Realising my dream of becoming an Executive Chef was definitely a great moment in my life. I achieved this position in a historic hotel, Alfonso XIII, in Andalusia, Spain. This hotel was built by King Alfonso XIII of Spain. No Asian had worked there before and all the Executive Chefs were previously from Spain or France. I had to work twice as hard to prove myself. The last dinner I made there as an Executive Chef was for 60, three and two star Michelin chefs including Paul Bocuse, Joel Robochon and Freddy Giradet, the legendary chefs from Europe. After that dinner, I felt I had no one else to prove my cooking talents to. I hung up my white coat and moved to Bermuda as Food and Beverage Director. That was 15 years ago.
Last but not least, I feel very proud to be the General Manager of this 200 year old historical property in Sri Lanka, and to know that I am going to be a part of its history.
What do you perceive as the strengths of Mount Lavinia Hotel?
Undoubtedly, our greatest strength is our people. We’ve got a wonderful team, renowned for their friendliness. Many of our team members have been a part of this hotel for a very long time – for example, our legendary Chef Publis, who has been here for 55 years.
We have a wealth of experience. In any organisation, it doesn’t matter how effective you are or how sophisticated your facilities are, it’s the people who make the difference. In that sense, the Mount Lavinia Hotel is truly blessed.
For guests it’s like coming home – we have certain guests who have been visiting us continuously for almost 30 years. We have served their parents and grandparents, and we know their needs. There are not many places that can claim that.
We Have A Wealth Of Experience. In Any Organisation, It Doesn’t Matter How Effective You Are Or How Sophisticated Your Facilities Are, It’s The People Who Make The Difference. In That Sense, The Mount Lavinia Hotel Is Truly Blessed.
You’ve had the opportunity to experience the Hospitality Industry in a range of countries – as such, how do you feel the Industry in Sri Lanka compares with its global counterparts?
The Hospitality Industry is similar everywhere – different countries have different challenges, different type of workforces, and there can be different kinds of catering for different markets. Industry wise, I would not compare our Hospitality Industry to those in Europe or the USA. We have our own identity, values, own kind of style and our own culture which plays a major part in tourism. I take my hats off to the hoteliers who have survived amidst the atmosphere of the last 25 years. Now that the war is over, we can all look forward to good things in the future. I think the time has come for us to come together as a nation and prepare for the new chapter in our history.
In the current economic context, many hotels are offering budget packages to attract more customers. Will you follow this trend?
I don’t like the word ‘budget’. Of course we have certain offers on the market like every other hotel, but I don’t think I’d call them ‘cheap’ or ‘budget’.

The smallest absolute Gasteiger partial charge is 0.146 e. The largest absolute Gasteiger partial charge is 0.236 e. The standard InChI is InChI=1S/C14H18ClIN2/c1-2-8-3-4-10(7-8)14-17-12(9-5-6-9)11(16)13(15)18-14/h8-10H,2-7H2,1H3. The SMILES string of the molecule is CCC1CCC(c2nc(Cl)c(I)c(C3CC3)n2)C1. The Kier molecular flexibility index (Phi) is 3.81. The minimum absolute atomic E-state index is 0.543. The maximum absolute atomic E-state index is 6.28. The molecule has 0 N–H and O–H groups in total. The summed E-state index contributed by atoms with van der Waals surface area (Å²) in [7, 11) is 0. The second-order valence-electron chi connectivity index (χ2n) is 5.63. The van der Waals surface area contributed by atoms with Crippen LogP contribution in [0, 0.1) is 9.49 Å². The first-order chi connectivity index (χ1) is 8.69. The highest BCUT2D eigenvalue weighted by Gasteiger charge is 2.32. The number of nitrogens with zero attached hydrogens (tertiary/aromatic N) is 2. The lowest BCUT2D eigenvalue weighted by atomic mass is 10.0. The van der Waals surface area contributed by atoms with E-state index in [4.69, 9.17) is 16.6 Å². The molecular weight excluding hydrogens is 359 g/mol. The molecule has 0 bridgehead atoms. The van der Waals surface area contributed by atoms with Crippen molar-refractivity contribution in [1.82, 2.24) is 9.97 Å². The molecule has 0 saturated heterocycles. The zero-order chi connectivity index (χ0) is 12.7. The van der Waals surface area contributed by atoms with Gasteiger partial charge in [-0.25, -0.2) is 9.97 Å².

At any time our focus is on providing value for money. As long as guests leave out the door with a big smile and say, ‘We had a wonderful stay, they were great people, and we really got the value for our money,’ then we have achieved our goal. We have many assets, and we need to use them in a smart and collective manner. That’s the way I would handle it, rather than by undercutting prices.
What other challenges do you foresee?
One of our main challenges is to maintain and develop our workforce. People in the Industry often get better offers in the Middle East and tend to leave. I hope this trend will reduce with the anticipated economic stability with the end of the conflict in the North and East.
There are other challenges like anywhere else – we have to be consistent and maintain our product and bring it up to the next level. Therefore, I don’t know whether I would call them challenges – I prefer to look at them as opportunities. In this business I have always believed that “You are as good as your last performance” – and that’s what has made me successful – and that will be my motto to the end.
What are the upcoming developments at Mount Lavinia Hotel?
We have a lot of exciting plans for the hotel and are working on bringing our product to the next level. We’re launching our new website with state-of-the-art features for the customer’s convenience. They will be able to conduct all transactions with the Hotel online.
The Hotel is a one-stop-shop for weddings – we have wedding coordinators who are well versed in all cultures and are able to organise everything from the cuisine to the photographer.
We also want to tap into the corporate market. This is the ideal site for the corporate business traveler in Colombo – being away from the hustle and bustle, and yet close enough to the hub of the city, so that they can enjoy the best of both worlds.
We’re slowly working towards where we want to be in a couple of years. The Mount Lavinia Hotel has many strengths and we should bring them under one umbrella to move into the next decade. I am certain that we are going to be very busy and prosperous in the years to come.